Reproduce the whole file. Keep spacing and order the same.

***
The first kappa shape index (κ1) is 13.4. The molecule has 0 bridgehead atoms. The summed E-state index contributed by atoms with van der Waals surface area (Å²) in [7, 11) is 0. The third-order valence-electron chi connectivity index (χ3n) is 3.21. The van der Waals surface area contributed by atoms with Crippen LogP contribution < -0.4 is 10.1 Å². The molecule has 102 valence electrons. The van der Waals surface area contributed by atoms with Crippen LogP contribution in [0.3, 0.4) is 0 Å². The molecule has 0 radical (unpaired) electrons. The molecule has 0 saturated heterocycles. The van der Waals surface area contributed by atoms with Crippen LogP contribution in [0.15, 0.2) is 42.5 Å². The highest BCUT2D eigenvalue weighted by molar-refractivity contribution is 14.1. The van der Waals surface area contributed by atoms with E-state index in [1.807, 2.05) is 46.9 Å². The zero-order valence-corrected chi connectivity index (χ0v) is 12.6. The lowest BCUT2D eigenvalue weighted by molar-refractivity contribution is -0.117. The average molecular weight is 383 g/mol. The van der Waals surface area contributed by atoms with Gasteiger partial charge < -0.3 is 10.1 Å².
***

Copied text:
The first kappa shape index (κ1) is 13.4. The molecule has 0 bridgehead atoms. The summed E-state index contributed by atoms with van der Waals surface area (Å²) in [7, 11) is 0. The third-order valence-electron chi connectivity index (χ3n) is 3.21. The van der Waals surface area contributed by atoms with Crippen LogP contribution < -0.4 is 10.1 Å². The molecule has 102 valence electrons. The van der Waals surface area contributed by atoms with Crippen LogP contribution in [0.3, 0.4) is 0 Å². The molecule has 0 radical (unpaired) electrons. The molecule has 0 saturated heterocycles. The van der Waals surface area contributed by atoms with Crippen LogP contribution in [0.15, 0.2) is 42.5 Å². The highest BCUT2D eigenvalue weighted by molar-refractivity contribution is 14.1. The van der Waals surface area contributed by atoms with E-state index in [1.807, 2.05) is 46.9 Å². The zero-order valence-corrected chi connectivity index (χ0v) is 12.6. The lowest BCUT2D eigenvalue weighted by molar-refractivity contribution is -0.117. The average molecular weight is 383 g/mol. The van der Waals surface area contributed by atoms with Gasteiger partial charge < -0.3 is 10.1 Å².